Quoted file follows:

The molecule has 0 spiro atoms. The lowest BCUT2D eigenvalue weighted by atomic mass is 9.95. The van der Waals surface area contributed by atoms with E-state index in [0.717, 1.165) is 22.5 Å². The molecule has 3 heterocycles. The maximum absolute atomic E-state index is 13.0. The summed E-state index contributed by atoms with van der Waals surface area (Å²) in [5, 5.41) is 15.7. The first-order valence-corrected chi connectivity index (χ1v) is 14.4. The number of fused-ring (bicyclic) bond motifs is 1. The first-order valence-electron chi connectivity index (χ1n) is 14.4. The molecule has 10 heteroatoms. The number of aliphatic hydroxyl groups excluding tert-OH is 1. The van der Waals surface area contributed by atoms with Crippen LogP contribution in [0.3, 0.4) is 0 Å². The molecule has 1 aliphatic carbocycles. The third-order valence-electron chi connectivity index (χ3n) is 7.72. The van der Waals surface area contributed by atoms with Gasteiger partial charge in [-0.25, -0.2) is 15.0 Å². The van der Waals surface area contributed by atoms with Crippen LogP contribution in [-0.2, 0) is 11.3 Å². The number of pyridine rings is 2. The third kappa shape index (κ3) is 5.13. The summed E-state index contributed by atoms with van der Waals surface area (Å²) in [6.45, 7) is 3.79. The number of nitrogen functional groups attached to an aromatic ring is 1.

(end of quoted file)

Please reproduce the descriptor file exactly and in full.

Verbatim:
The molecule has 0 spiro atoms. The lowest BCUT2D eigenvalue weighted by atomic mass is 9.95. The van der Waals surface area contributed by atoms with E-state index in [0.717, 1.165) is 22.5 Å². The molecule has 3 heterocycles. The maximum absolute atomic E-state index is 13.0. The summed E-state index contributed by atoms with van der Waals surface area (Å²) in [5, 5.41) is 15.7. The first-order valence-corrected chi connectivity index (χ1v) is 14.4. The number of fused-ring (bicyclic) bond motifs is 1. The first-order valence-electron chi connectivity index (χ1n) is 14.4. The molecule has 10 heteroatoms. The number of aliphatic hydroxyl groups excluding tert-OH is 1. The van der Waals surface area contributed by atoms with Crippen LogP contribution in [0.3, 0.4) is 0 Å². The molecule has 1 aliphatic carbocycles. The third-order valence-electron chi connectivity index (χ3n) is 7.72. The van der Waals surface area contributed by atoms with Gasteiger partial charge in [-0.25, -0.2) is 15.0 Å². The van der Waals surface area contributed by atoms with Crippen LogP contribution in [-0.2, 0) is 11.3 Å². The number of pyridine rings is 2. The third kappa shape index (κ3) is 5.13. The summed E-state index contributed by atoms with van der Waals surface area (Å²) in [6.45, 7) is 3.79. The number of nitrogen functional groups attached to an aromatic ring is 1.